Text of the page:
"Field Notes" installation view. Photo by John Cox.

Thinking About Sand

July 29, 2014

Taking steps into the world of what's beneath the surface of things is a little bit scary. I remember the first time in Sedimentology lab that we were assigned to identify rocks, and with no minerology or chemistry background, I sat bewildered by what I might see through the lens. I tried to make excuses as to why I could just hold a lithic arenite in my hands and know that's what it was. I'd been using my eyes for thirty years and I got pretty used to trusting them. Besides, how could I tell a feldspar from a quartz grain?



Untitled (Emptiness Is Meaningful)


My professor noticed my trepidation, perhaps because I was the only art major in the room, or perhaps because he's good at getting people to look at things. He slid a tray of soft sand under my scope and said, "Take a look at that." Over the inital embarassment of lifting my glasses away, I adjusted my eyes to the incredible magnification. Was I seeing this right? This was just some tan beach sand a second ago, but through the lens I saw brilliant pink hues, marvelous white calcite shell fragments, and what looked like pieces of glittery gems. I stared away and then back again. I'd later come to learn that sands from different places are made up of differing bits, and just by identifying the components of these sands, a well-trained geologist could trace the sand to its source. It's as unique as any person in that it is a product of it's origin. Sand can't tell you a lie. (Why that was so attractive to me is another story.)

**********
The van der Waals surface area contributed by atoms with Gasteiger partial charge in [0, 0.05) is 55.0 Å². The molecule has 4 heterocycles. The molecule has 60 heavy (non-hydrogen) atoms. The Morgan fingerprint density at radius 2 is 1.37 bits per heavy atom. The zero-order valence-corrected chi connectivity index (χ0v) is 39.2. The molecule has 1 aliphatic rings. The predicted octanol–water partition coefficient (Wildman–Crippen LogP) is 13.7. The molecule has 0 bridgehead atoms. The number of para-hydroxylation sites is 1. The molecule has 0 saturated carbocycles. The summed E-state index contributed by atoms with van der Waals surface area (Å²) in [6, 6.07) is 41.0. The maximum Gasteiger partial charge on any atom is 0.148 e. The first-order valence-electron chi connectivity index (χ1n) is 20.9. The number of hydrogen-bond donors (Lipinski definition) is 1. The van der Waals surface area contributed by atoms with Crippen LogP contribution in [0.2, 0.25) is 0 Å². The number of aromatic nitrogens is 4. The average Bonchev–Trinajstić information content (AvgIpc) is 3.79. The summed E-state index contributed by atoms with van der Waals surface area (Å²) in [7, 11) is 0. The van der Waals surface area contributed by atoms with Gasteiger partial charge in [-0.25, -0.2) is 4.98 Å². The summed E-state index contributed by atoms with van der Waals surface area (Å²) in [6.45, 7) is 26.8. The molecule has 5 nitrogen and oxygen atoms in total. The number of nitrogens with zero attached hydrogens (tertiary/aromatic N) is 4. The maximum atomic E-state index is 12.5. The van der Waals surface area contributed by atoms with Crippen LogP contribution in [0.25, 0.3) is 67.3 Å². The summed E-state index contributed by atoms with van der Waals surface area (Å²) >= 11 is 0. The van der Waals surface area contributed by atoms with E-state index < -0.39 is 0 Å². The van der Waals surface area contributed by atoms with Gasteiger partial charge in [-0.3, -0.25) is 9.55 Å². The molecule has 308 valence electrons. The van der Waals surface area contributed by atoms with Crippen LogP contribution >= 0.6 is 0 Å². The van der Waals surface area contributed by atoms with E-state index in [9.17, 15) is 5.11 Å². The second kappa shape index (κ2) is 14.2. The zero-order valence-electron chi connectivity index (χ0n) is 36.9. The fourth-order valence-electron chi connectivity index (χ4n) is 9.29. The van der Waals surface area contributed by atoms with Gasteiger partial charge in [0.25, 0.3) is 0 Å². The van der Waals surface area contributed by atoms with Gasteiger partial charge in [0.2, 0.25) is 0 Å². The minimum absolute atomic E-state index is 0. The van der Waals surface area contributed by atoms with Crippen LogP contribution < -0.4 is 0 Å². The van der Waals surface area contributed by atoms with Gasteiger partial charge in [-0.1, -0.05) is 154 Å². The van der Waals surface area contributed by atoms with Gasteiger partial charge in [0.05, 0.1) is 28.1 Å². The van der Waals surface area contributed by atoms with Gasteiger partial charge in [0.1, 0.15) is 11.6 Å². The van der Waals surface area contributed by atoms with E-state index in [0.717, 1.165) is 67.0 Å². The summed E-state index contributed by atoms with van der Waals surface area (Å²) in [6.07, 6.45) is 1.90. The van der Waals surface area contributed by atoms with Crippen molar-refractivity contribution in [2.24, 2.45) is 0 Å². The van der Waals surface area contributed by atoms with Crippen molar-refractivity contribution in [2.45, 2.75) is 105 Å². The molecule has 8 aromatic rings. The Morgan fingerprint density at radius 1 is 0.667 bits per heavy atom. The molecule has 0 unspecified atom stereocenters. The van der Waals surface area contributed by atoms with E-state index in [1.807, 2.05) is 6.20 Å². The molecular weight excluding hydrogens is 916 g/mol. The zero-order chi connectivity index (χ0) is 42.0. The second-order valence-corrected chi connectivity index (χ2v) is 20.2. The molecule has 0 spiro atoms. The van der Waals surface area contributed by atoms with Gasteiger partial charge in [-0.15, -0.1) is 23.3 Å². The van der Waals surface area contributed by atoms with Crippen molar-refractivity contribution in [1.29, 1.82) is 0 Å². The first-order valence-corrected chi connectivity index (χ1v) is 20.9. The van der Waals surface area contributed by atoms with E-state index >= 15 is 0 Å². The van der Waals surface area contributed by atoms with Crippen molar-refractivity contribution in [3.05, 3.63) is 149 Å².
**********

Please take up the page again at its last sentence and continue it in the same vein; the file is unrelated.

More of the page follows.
I immediately started looking at all the things under the microscope, even the really obvious samples that were being easily identified by my lab mates. If I'd tested its hardness or streak, and confirmed that I knew what it was, I still placed it under the scope. Looking at rocks so close became an instant joy.


Florida sand beneath my feet


When I think of my contact with rocks, most of it has been in the form of it's detritus - sand. My youth in Florida had me form attachments to a sandy place, with tall pines that seemed to go hand in hand with the lithology. When I did collect rocks, they were hard-earned: digging them loose from the alleyway behind my house where I'd sometimes spy a gopher tortoise, or coming across a limestone, white and porous, like a strange visitor from another place. That "other place" was just tens of feet below me, in the form of the Ocala Formation limestone which made up part of the aquifer from which I drank. As a child, it seemed to be more fun to collect shells, and I anxiously awaited the weekend trips to the shore when we could spend hours picking up Conch fragments - a contest between my brother and I to see who could find the most complete one.

I didn't realize then that all those little shell fragments were just pieces on their way to becoming sand. Even the limestone I'd found at my grandparents house and scrawled my name with on the driveway (because it made a pretty decent white streak) was in a stage of erosion into sand. My artistic endeavors had helped it along, by smashing the soft matrix of the calcite stone against the harder concrete, turning rock into dust.